So...what do you want to know about art?
Ask us anything, so long as it's art-related. We'll track down the answers in an upcoming newsletter
Hello! You're reading the CBC Arts newsletter, and if you like what you see, stick around! Sign up here, and every Sunday we'll send you a fresh email packed with art, culture and a metric truckload of eye candy, hand-picked by our small and mighty team. Here's what we've been talking about this week.
Hi, art lovers!
Don't tell Wile E. Coyote, but there's a giant anvil in Vancouver's Leg-In-Boot Square right now, and the artist who dropped it there, Maskull Lasserre, is in no way affiliated with the Acme Company. "Acoustic Anvil" — that's the name of the sculpture, FYI — is Lasserre's contribution to the Vancouver Biennale, and this hunk of sculpted, Road Runner-squishing metal stretches 25 feet long and 13 feet high.
When the artist told us what he was planning, we were immediately hung up on a couple of questions.
How was he going to drop the thing in a waterfront shopping plaza?
What was that all going to look like?
Questions like those are what eventually led us to Maskull's West Coast workshop — and now you can see the answers for yourself.
Why are we telling you all this? Well, beyond getting you to watch this sweet new short doc about Maskull, it just goes to show how every story we tell begins with a pile of questions.
So here's one more...
What do you want to know about art?
Because if you have questions, we'd like to answer them in future newsletters.
What's the difference between modern and contemporary art?
Is it pronounced "GIF" or "JIFF"?
What the #%&@ is a biennale?
Or maybe you want to know more about a story you've seen on the site, or one of the artists we've covered.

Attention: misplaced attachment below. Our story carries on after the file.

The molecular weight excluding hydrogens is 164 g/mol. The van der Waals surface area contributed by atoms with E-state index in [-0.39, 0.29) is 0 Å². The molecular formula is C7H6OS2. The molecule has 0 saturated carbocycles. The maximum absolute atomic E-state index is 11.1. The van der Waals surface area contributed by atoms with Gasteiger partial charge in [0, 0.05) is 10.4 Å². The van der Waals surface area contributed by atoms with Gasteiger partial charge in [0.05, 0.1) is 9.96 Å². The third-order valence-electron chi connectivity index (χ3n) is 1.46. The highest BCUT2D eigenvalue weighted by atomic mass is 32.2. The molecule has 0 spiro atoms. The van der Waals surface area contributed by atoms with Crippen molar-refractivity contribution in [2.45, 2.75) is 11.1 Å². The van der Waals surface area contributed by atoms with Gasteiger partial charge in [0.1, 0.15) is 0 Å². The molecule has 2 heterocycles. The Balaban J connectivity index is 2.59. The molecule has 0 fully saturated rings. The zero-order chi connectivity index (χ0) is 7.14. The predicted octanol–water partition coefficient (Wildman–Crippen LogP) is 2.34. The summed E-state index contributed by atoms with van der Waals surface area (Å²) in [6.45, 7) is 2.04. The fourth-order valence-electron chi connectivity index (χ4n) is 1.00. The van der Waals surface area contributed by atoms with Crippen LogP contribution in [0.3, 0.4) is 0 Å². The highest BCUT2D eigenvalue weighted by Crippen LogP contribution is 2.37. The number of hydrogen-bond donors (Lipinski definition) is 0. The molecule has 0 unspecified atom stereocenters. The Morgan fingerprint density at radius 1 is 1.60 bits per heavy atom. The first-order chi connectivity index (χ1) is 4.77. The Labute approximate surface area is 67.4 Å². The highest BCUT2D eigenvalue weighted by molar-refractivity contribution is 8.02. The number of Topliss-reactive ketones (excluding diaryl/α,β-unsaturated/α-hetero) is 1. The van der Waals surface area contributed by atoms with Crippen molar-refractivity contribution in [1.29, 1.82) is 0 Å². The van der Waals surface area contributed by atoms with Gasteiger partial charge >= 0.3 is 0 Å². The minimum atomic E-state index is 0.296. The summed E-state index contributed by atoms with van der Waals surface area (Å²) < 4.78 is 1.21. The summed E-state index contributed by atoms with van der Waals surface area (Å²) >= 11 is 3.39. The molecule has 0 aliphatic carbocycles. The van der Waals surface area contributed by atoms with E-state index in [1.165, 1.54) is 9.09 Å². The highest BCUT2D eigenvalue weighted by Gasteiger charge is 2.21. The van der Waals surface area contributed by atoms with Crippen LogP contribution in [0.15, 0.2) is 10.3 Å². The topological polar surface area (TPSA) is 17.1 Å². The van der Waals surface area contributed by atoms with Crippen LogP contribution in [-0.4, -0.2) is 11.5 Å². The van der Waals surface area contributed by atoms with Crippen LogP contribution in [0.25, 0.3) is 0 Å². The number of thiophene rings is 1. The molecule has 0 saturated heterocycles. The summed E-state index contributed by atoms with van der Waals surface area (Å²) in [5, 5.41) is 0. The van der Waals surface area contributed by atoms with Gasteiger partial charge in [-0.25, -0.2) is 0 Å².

Based on the YouTube comments that have blown up on this old Yi Stropky video, we're waiting to get a few questions about his eyebrows. Specifically, how he gets them to look "LIKE DAMN." (We won't judge.)
So, what's your question?
As always, we'll get back to you as soon as we can, but this time, you might see your question (plus answer!) in the next edition of Hi, Art.
And here's one more question for you: how'd they do that?!
Just for fun, six links that'll have you asking just that.
These aren't paintings, they're photos — pastel-perfect scenes captured by Australian artist Ben Thomas. If you wind up booking a trip to Coney Island because of his work, be warned: IRL, the place doesn't look like it's made out of candy floss and ice cream. (Same goes for Montreal.)
And these aren't blobs of paint, they're pencil drawings! (This link's a bit old, but we couldn't resist.) CJ Hendry did this series (Complimentary Colours) in partnership with shoe designer Christian Louboutin last year. Plenty more hyper-realness on her Instagram.
We've run our share of stories about artists who make needlefelt sculptures, but most of that stuff has a sort of whimsical, cartoon bent. Nothing's made us do a double-take quite like these (too?) realistic cat portraits by Japanese artist Wakuneco.
These buildings aren't just incredible, they're impossible. Check out this series of "fictional buildings" by Filip Dujardin — surreal photo collages that are just plausible enough to mess with your head.
The place? A 400-year-old ruin on the island of Paxos. Those giant, floating rainbow-coloured laser beams? That's no Care Bear stare — they're actually sheets of mesh. See more from the art duo behind the installation, Quintessenz.
You've got to see this
Wish you were here - Toronto artist Madeleine Gross paints travel photos from some of the world's most drool-worthy holiday destinations, and from the looks of her Instagram, she's had a way better summer (and spring and winter...) than you.
An artist's guide to falling in love with Lethbridge - If that last link didn't stoke enough wanderlust, get ready for...Lethbridge. There's so much more to this southern Alberta city than coulees and Pilsner, and local artist Shanell Papp is your guide to its sights.
Breaking (and smashing) story! - How, exactly, does one become a professional piñata artist? What, exactly, is a professional piñata artist? Vancouver's Meaghan Kennedy fits the description, and to hear her tell it, making (and clobbering) custom piñatas can be a life-changing experience.
Follow this artist
Got story ideas? Typo catches? Questions? (And that includes all your questions about art!)
We're always around. Hit us up over email and we'll do our best to get back to you.
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Until next time!
XOXO, CBC Arts
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